I wonder if these metaphorical images may then expand and develop and
transform into a single mono logic which colonizes our actual concrete
social relations into its mytho-logical orbit. Mytho logic as hermeneutical
narratives [traditions, texts]  that constitute or in*form our actual
social relations.  Metaphors as "vehicles" for a particular mytho
logic. Capital and debt hermeneutical notions colonizing the multiple
dialectical productions of labour power under a single mytho logic.  Terms
such as human "capital" which are meant to critique the "debt" mytho logic
becoming captured within the orbit of this one particular mono logic.

Andy, your experiment of taking Marx's  "depth" analysis within PARTICULAR
social relations of commodification and then ABSTRACTING the FORM but
altering the metaphorical CONTENT as having unintended consequences.

This is a way of glancing back to our earlier discussion of the "debt"
mytho logic and the occupy wall street movement as expressing a yearning
[motivation] for a new mytho logic that no longer has the debt "exchange
VALUE" mono logic as a single pervasive text. Our "personalities" express
MIXED motives that can no longer be subjugated to a single mono logical


  On Sun, Oct 30, 2011 at 2:46 AM, Andy Blunden <ablunden@mira.net> wrote:

 And attached is Episode 2, Julian Williams' article.
"Toward a Political Economic Theory of Education: Use and Exchange Values
of Enhanced Labor Power"

Andy Blunden wrote:

The current MCA article for discussion is aPeter Jones' commentary on an
earlier MCA article by Julian Williams, which in turns develops the ideas
of Lave & McDermott's reading of Marx's 1844 immanent critique of (Adam
Smith's 1776) theory of political economy. A long thread! I will confine my
comments here to Lave and McDermott's article, by way of background to the
issues taken up by Williams and Jones in successive issues of MCA.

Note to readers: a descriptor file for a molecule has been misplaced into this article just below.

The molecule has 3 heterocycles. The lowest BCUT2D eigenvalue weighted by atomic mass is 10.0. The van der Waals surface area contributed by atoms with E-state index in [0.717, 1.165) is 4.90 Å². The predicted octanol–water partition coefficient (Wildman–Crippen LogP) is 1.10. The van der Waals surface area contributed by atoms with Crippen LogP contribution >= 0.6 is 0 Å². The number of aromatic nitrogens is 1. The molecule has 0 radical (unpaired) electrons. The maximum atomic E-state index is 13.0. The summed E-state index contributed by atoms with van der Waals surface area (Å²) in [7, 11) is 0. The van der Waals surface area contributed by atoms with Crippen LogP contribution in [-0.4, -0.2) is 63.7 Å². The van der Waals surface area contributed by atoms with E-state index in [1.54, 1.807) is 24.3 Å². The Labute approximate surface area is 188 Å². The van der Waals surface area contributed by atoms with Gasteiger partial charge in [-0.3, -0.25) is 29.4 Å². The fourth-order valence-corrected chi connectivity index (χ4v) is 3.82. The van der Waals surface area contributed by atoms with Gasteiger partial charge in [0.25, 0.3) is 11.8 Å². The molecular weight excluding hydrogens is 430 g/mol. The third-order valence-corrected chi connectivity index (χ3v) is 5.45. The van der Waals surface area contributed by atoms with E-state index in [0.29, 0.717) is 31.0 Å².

About 30 years ago, I was interested in the foundations of mathematics,
in particular Marx' study of mathematics, and I tried an exercise somwhat
like Lave & McDermott's. I took the first page of  Marx's /Capital /and
made a word substitution in it (basically making the commodity relation a
metaphor for a mathematical equation) and was very pleased with the result.
Fortunately, the idea went no further than a discussion over coffee with
Cyril Smith, and I never tried it again. Nonetheless, I learnt from the
exercise, in much the same way I think people learn by writing a haiku or
putting their ideas in verse. By subjecting an idea to some extraneous but
rigid discipline, one forces oneself to more closely examine the idea, and
in an objectified kind of way, which can give fresh insights. In this
sense, I can see that the group that read Marx's 1844 essay "Estranged
Labour" and substituted "labour" with schoolwork, a.k.a. "learning," would
have learnt a great deal about Marx's approach and deepened their
already-sophisticated critique of modern schooling. But I think the result,
when written out, carries as much confusion as clarity, and at worst could
promote a very formal and superificial understanding of Marx's approach and
serve to undermine the very deep critique of formal education that these
writers have produced. Because (as I see it) confusion only gets compounded
as the paper goes on, I will confine myself to one metaphor from early in
the paper. After that, the mixture of profound understanding and radical
confusion I found too much to cope with.